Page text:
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I have a code similar to this:

 int GetIntValue(string name)
 {
      string valueString=GetValue(name);
      int value=int.Parse(valueString);
      return value;
 }
 double GetDoubleValue(string name)
 {
      string valueString=GetValue(name);
      double value=double.Parse( valueString, System.Globalization.NumberStyles.Any, CultureInfo.InvariantCulture);
      return value;
 }

and similar code for other type of numeric type.

I want to write something such as this:

  T getValue<T>(string name)
  {
      string valueString=GetValue(name);
      T value=T.Parse(valueString, System.Globalization.NumberStyles.Any, CultureInfo.InvariantCulture);
      return value;
  }

But it is not working (T is too general). How can change this code to do use generic in c#?

I am using .net 4.

edit

Code fixed to remove typos.

share|improve this question
    
here is something interesting: answers.yahoo.com/question/index?qid=20111020084257AAtB8qA –  wudzik Jan 9 at 12:36
    
Since the first line is the same, you are actually asking how to call Parse without providing a concrete type but expect the result to be a concrete type? Even if you could, you would still have to pass the type argument, eg getValue<double>(value). Why not just call double.ToParse in the first place? –  Panagiotis Kanavos Jan 9 at 12:40
    
You will trade multiple function to a generic with sort of switch/case inside (not actually one, but a kind of), where you have to check all types what have an unique Parse (or perhaps if you can yourself parse them) and call it for that type. Other possibility could be a reflection, where you check if that type has Parse method and somehow call it. –  Sinatr Jan 9 at 12:42

2 Answers 2

up vote 8 down vote accepted

You can use Convert.ChangeType if T implements IConvertible:

T getValue<T>(string name) where T : IConvertible
{
    string valueString=GetValue(string);
    T value = (T)Convert.ChangeType(valueString, typeof(T));
    return value;
}
share|improve this answer
    
Ah I just saw this. Never mind... –  TylerD87 Jan 9 at 12:51
    
In my code I have: value=int.TryParse(valueString, System.Globalization.NumberStyles.Any, CultureInfo.InvariantCulture); To make sure that local culture doesn't effect the parse result. How can I do this with this method? –  mans Jan 9 at 12:59
    
You can pass CultureInfo.InvariantCulture as a third parameter. If you actually need Any (as opposed to the default of Integer), I'm not sure...maybe you could build that into an IFormatProvider you write, or maybe you'd need to just handle int (and any other types where you might specify a non-default NumberStyles) as a special case. –  Tim S. Jan 9 at 13:08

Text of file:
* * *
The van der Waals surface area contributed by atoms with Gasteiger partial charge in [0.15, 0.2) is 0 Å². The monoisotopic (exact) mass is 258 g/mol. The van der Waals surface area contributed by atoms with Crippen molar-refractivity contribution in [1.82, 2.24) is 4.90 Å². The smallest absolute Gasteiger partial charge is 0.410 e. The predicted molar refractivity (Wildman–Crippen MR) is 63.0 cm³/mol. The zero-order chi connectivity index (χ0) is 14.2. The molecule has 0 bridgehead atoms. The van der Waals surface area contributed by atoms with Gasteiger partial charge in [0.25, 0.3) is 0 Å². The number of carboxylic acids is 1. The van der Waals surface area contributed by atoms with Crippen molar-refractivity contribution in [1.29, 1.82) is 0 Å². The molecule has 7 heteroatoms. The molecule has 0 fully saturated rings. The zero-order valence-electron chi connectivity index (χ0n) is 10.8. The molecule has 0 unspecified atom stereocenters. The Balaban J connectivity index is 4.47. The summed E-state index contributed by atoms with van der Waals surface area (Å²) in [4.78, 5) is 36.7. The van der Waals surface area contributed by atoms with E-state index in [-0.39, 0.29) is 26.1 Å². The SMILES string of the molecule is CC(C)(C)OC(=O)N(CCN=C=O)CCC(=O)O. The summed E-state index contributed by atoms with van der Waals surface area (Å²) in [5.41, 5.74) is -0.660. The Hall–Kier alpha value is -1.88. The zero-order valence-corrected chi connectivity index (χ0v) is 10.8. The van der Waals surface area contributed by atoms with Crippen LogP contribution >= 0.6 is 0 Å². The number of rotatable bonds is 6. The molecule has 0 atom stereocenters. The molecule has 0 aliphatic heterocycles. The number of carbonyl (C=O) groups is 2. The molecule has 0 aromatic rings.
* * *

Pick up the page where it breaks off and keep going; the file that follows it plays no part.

Questions is how to have one generic method to parse int and double right? In question's methods there is string valueString=GetValue(string); , probably TYPO so this get value

so to fit to this questions this method should look like

   private T Read<T>(string name)
            {
                string valueString=GetValue(name);
                TypeConverter converter = TypeDescriptor.GetConverter(typeof (T));
                        try
                        {
                            return (T) converter.ConvertFromString(value);
                        }
                        catch (FormatException)
                        {
                            return default(T);
                        }

            }
share|improve this answer
1  
How this is an answer? –  wudzik Jan 9 at 12:38
    
WTF with you guys whats wrong in answer? question is how to do one method so whats wrong here? –  Volodymyr Bilyachat Jan 9 at 12:39
3  
Maybe you should add any explaination? This is not a strict answer. And BTW using acronyms does not mean that F is not what it is –  wudzik Jan 9 at 12:39
    
@wudzik did you read question? he has two methods to parse double and int, In my case if you call Read<int>("11", 0) it will return 11 so whats wrong? –  Volodymyr Bilyachat Jan 9 at 12:40
2  
@VolodymyrBilyachat Well for a start it won't compile. Try removing the superfluous braces... Also, a description explaining how this works and why it solves the OP's problem would help. –  DGibbs Jan 9 at 12:42

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